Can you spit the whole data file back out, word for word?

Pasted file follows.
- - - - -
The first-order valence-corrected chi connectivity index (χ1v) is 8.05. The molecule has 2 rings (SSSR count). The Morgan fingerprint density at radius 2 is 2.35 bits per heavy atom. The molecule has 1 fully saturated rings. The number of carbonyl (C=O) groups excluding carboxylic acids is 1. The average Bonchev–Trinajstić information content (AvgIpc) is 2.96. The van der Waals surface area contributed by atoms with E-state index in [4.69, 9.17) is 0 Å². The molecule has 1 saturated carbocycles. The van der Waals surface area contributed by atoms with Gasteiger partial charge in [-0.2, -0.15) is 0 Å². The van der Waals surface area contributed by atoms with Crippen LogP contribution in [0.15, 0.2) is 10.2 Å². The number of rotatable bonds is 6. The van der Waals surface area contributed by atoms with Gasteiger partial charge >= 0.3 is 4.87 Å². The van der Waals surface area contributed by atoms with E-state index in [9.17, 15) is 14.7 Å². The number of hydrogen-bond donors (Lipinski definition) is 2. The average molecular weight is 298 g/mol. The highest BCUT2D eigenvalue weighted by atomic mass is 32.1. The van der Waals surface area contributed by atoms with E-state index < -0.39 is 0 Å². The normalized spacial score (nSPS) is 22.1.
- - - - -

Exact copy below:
The first-order valence-corrected chi connectivity index (χ1v) is 8.05. The molecule has 2 rings (SSSR count). The Morgan fingerprint density at radius 2 is 2.35 bits per heavy atom. The molecule has 1 fully saturated rings. The number of carbonyl (C=O) groups excluding carboxylic acids is 1. The average Bonchev–Trinajstić information content (AvgIpc) is 2.96. The van der Waals surface area contributed by atoms with E-state index in [4.69, 9.17) is 0 Å². The molecule has 1 saturated carbocycles. The van der Waals surface area contributed by atoms with Gasteiger partial charge in [-0.2, -0.15) is 0 Å². The van der Waals surface area contributed by atoms with Crippen LogP contribution in [0.15, 0.2) is 10.2 Å². The number of rotatable bonds is 6. The van der Waals surface area contributed by atoms with Gasteiger partial charge >= 0.3 is 4.87 Å². The van der Waals surface area contributed by atoms with E-state index in [9.17, 15) is 14.7 Å². The number of hydrogen-bond donors (Lipinski definition) is 2. The average molecular weight is 298 g/mol. The highest BCUT2D eigenvalue weighted by atomic mass is 32.1. The van der Waals surface area contributed by atoms with E-state index < -0.39 is 0 Å². The normalized spacial score (nSPS) is 22.1.